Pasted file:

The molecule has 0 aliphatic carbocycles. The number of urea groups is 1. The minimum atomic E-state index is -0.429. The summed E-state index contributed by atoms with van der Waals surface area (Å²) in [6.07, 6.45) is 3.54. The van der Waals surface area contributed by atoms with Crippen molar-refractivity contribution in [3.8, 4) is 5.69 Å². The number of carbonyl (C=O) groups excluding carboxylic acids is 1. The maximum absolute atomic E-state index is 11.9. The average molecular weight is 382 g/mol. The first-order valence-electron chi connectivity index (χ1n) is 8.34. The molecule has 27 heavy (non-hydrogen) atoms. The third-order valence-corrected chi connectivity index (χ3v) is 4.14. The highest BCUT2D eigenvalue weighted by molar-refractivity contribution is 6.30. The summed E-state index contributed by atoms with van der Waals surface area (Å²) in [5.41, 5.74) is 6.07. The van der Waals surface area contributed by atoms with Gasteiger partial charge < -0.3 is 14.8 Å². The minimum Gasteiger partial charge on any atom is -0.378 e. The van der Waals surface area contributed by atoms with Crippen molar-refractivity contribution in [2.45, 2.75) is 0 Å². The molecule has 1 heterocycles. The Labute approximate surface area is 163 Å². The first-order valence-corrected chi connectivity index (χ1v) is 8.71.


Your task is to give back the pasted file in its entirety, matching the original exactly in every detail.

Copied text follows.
The molecule has 0 aliphatic carbocycles. The number of urea groups is 1. The minimum atomic E-state index is -0.429. The summed E-state index contributed by atoms with van der Waals surface area (Å²) in [6.07, 6.45) is 3.54. The van der Waals surface area contributed by atoms with Crippen molar-refractivity contribution in [3.8, 4) is 5.69 Å². The number of carbonyl (C=O) groups excluding carboxylic acids is 1. The maximum absolute atomic E-state index is 11.9. The average molecular weight is 382 g/mol. The first-order valence-electron chi connectivity index (χ1n) is 8.34. The molecule has 27 heavy (non-hydrogen) atoms. The third-order valence-corrected chi connectivity index (χ3v) is 4.14. The highest BCUT2D eigenvalue weighted by molar-refractivity contribution is 6.30. The summed E-state index contributed by atoms with van der Waals surface area (Å²) in [5.41, 5.74) is 6.07. The van der Waals surface area contributed by atoms with Gasteiger partial charge < -0.3 is 14.8 Å². The minimum Gasteiger partial charge on any atom is -0.378 e. The van der Waals surface area contributed by atoms with Crippen molar-refractivity contribution in [2.45, 2.75) is 0 Å². The molecule has 1 heterocycles. The Labute approximate surface area is 163 Å². The first-order valence-corrected chi connectivity index (χ1v) is 8.71.